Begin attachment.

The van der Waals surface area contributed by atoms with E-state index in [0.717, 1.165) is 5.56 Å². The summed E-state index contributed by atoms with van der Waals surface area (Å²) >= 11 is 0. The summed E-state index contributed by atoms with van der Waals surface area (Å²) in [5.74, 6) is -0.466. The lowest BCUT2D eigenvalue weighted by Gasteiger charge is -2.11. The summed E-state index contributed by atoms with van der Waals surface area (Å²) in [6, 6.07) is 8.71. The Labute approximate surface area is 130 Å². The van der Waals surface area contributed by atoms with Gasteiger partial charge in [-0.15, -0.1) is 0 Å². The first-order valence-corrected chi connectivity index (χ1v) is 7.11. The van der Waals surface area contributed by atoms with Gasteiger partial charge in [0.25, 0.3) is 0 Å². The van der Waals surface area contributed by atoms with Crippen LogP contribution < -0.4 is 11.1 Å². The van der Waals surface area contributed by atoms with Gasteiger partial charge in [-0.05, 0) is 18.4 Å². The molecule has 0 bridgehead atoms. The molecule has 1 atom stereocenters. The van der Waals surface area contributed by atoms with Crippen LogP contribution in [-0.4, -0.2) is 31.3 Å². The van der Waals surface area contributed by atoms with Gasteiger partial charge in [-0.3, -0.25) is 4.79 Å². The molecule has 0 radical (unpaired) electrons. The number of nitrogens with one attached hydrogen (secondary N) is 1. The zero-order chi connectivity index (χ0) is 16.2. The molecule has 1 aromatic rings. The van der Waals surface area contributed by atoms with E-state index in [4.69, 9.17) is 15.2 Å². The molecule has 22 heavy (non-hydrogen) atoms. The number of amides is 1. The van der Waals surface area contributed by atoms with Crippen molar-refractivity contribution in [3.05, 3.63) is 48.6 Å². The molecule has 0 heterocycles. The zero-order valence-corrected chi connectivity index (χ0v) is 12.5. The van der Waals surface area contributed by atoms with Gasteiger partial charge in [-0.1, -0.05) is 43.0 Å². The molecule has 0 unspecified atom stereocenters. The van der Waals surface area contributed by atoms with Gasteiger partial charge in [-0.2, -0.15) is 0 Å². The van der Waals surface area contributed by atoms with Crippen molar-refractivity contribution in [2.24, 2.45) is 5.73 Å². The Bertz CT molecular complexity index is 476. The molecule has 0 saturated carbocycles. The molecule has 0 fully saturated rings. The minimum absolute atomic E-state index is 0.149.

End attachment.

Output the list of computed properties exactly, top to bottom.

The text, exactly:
The van der Waals surface area contributed by atoms with E-state index in [0.717, 1.165) is 5.56 Å². The summed E-state index contributed by atoms with van der Waals surface area (Å²) >= 11 is 0. The summed E-state index contributed by atoms with van der Waals surface area (Å²) in [5.74, 6) is -0.466. The lowest BCUT2D eigenvalue weighted by Gasteiger charge is -2.11. The summed E-state index contributed by atoms with van der Waals surface area (Å²) in [6, 6.07) is 8.71. The Labute approximate surface area is 130 Å². The van der Waals surface area contributed by atoms with Gasteiger partial charge in [-0.15, -0.1) is 0 Å². The first-order valence-corrected chi connectivity index (χ1v) is 7.11. The van der Waals surface area contributed by atoms with Gasteiger partial charge in [0.25, 0.3) is 0 Å². The van der Waals surface area contributed by atoms with Crippen LogP contribution < -0.4 is 11.1 Å². The van der Waals surface area contributed by atoms with Gasteiger partial charge in [-0.05, 0) is 18.4 Å². The molecule has 0 bridgehead atoms. The molecule has 1 atom stereocenters. The van der Waals surface area contributed by atoms with Crippen LogP contribution in [-0.4, -0.2) is 31.3 Å². The van der Waals surface area contributed by atoms with Gasteiger partial charge in [-0.3, -0.25) is 4.79 Å². The molecule has 0 radical (unpaired) electrons. The number of nitrogens with one attached hydrogen (secondary N) is 1. The zero-order chi connectivity index (χ0) is 16.2. The molecule has 1 aromatic rings. The van der Waals surface area contributed by atoms with E-state index in [4.69, 9.17) is 15.2 Å². The molecule has 22 heavy (non-hydrogen) atoms. The number of amides is 1. The van der Waals surface area contributed by atoms with Crippen molar-refractivity contribution in [3.05, 3.63) is 48.6 Å². The molecule has 0 heterocycles. The zero-order valence-corrected chi connectivity index (χ0v) is 12.5. The van der Waals surface area contributed by atoms with Gasteiger partial charge in [-0.1, -0.05) is 43.0 Å². The molecule has 0 unspecified atom stereocenters. The van der Waals surface area contributed by atoms with Gasteiger partial charge in [-0.2, -0.15) is 0 Å². The van der Waals surface area contributed by atoms with Crippen molar-refractivity contribution in [2.24, 2.45) is 5.73 Å². The Bertz CT molecular complexity index is 476. The molecule has 0 saturated carbocycles. The molecule has 0 fully saturated rings. The minimum absolute atomic E-state index is 0.149.